Thursday, November 19, 2009

A Good Mom

I love my little girl. I love her smiles, her joy, her innocence. I truly don't mind the dirty diapers, the spit-ups, or the... well, what else is there to mind, really? She's just so fun.

And yet, the thought of going through pregnancy and birth again terrifies me. I will do it, because I have more children that need me, that need our family. I will love them, too. I do love them. I want them in our lives.

How do I explain this? My pregnancy experience was easy, compared to many that I have heard. I threw up maybe 5 times during the whole thing. One of those times I was a week or so before giving birth, and it was because I was truly sick. Another time I was carsick and that was just amplified by the pregnancy. My worst complaints, really, were feeling tired and unable to move. I will admit that my back got thrown out of whack at some point, and it still troubles me to this day, but other than that, I had very few problems.

Delivery was the same way. I was induced, somewhat against my will, but overall I believe things went very well. I didn't ask for any drugs. I didn't scream. I tore a little bit, but it wasn't anything drastic. The nurses all said I did a fantastic job. Technically, the record says my delivery lasted 7 hours, but the first 5 hours of that I was on pitocin which didn't do much of anything. I felt irregular contractions similar to the ones that I had been feeling for weeks. Ryan and I played games and watched a movie. There was no pain. From the time the midwife broke my water (and the pain began) to the time Cara was born was a scant 2 hours. It only felt like an hour, to me. An exhausting hour, to be sure, but an hour nonetheless.

So here's the thing... with such ease in both pregnancy and delivery, why am I so terrified? I am sitting here right now, four months later, fighting tears at the thought that I will have to do this again. Every story I have read from mothers, every mother I have talked to, have all made it seem a much more joyous experience than I could extract from my own. One girl even said that the day after giving birth, she thought to herself, "I could do that again." The day after!

The world is filled with evidence that my feelings either do not last or are not normal. There are so many families with more than one child. I want that. I want a big happy family. I am excited to be Mom, to help my children learn and grow and experience and to know that whenever life is hard, they have a family that loves them, and that helps. I just... I can't stomach the idea of going through that again. Sometimes I think I could deal with the pregnancy, but I follow it through to the idea of giving birth and I lose my nerve.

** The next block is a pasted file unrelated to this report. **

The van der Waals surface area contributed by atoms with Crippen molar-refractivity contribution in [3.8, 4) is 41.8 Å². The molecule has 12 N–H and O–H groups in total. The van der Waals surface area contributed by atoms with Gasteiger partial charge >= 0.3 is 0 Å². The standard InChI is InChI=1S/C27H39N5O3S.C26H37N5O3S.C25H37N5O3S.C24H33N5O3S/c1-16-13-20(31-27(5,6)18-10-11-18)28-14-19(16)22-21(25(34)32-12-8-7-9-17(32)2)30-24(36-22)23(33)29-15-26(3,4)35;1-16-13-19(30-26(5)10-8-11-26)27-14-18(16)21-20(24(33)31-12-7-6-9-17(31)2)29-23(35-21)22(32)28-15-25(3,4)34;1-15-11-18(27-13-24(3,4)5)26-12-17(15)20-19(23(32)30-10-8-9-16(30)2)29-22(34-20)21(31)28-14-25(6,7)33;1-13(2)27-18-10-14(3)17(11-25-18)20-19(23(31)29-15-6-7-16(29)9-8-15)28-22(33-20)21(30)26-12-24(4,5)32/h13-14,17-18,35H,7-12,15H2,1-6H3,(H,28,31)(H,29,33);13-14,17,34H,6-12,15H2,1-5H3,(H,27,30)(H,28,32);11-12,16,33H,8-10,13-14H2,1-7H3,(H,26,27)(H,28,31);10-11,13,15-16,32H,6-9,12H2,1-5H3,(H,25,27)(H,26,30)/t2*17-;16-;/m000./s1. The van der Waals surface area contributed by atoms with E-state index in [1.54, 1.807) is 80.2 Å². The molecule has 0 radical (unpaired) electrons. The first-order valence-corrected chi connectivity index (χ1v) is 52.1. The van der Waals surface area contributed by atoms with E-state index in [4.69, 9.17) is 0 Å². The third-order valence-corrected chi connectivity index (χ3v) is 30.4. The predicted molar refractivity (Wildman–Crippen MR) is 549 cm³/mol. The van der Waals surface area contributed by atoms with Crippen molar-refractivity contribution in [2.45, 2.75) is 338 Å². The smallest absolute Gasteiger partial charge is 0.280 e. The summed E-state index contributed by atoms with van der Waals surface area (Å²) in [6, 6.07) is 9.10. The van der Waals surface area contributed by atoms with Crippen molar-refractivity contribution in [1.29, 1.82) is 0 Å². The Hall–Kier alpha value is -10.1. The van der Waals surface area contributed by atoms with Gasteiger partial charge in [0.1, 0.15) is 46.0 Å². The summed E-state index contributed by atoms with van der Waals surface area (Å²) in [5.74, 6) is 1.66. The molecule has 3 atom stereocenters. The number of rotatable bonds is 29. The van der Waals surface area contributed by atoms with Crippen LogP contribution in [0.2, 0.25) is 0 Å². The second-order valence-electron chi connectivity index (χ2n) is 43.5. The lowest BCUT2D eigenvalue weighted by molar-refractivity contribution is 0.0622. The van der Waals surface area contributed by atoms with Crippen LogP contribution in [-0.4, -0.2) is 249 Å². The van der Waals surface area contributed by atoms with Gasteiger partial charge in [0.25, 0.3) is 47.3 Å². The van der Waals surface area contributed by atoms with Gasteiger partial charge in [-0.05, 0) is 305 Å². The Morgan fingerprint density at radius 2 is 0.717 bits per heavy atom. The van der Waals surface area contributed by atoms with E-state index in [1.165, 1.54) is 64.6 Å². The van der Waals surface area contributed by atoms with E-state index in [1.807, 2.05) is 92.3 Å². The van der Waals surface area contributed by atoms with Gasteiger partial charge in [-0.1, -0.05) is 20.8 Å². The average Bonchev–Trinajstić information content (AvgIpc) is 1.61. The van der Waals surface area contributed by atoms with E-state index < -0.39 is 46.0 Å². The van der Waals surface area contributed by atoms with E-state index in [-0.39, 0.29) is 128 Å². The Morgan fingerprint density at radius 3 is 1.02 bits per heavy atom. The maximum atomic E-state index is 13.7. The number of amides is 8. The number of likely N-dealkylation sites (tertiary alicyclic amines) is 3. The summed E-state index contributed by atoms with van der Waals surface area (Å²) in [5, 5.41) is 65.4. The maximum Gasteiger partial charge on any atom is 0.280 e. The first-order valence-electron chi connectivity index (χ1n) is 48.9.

Of course, then I wonder what is wrong with me. The people I most admire in this life are those that can take joy in the hard things in life. I don't mean those that are masochistic in any way, or those that fake joy. I mean the ones that can look at hard situations and see true goodness. My own mother, for instance, said her children never had "terrible twos". Her children were all "terrific twos". This has nothing to do with us as children. Two-year-olds are two-year-olds, no matter how you slice it. But she knew how to control or channel the difficult behaviors and was instead able to focus on the fact that it was a stage of such learning, and growth, and discovery.

Along the same lines is the blog of a woman that I really admire. I've never met her, but I am coming to know her through her posts. She is a Mother Poet. She seemed to get a euphoric high out of pregnancy, giving birth, and nursing. She loved them all. She recently wrote about being in the next stage of life, the stage after giving birth and instead giving life. She looked back at the childbearing years with nostalgia. I, instead, look forward to them with dread. I can't wait to get to the point when I can put childbearing behind me. There is so much more to do with life; pregnancy seems to just put everything on hold.

I am a good Mom. I am a good person. I tell myself this to get through the emotions that plague me. Sometimes I even believe it.

What can I tell myself to help me gain the courage to bring the rest of my family into this world?

1 comment:

  1. Take your time, Chelsea. When the time is right, you will know it.

    Right now you're dealing with a 5-month old baby, which means a body that went through tremendous change less than a year ago, and is not ready to do it again!

    Holly gets so sick that the idea of pregnancy just makes her pale. She loves her babies but definitely needs more time. And that's okay.

    You know what? God gives us wisdom and sense, but he also gives us emotion and intuition. Right now your emotion and intuition says "No" and that's something to listen to.

    If it makes you feel better, I found similar sensations to yours. Are the others faking it? I don't think so. I think we are passionate about different things in life. Just as you love writing, and Holly loves design, and Cameron loves computers, some people love childbirth.

    Does that mean we love our children less? I don't think so. I think we love them the way God gave us to love them. We show it and even feel it in different ways.

    At the MTC, all these moms and sisters are crying, but me? I'm cracking jokes! Do I love Dallen less? No! I just handle it differently.

    A few thoughts. Hope they help.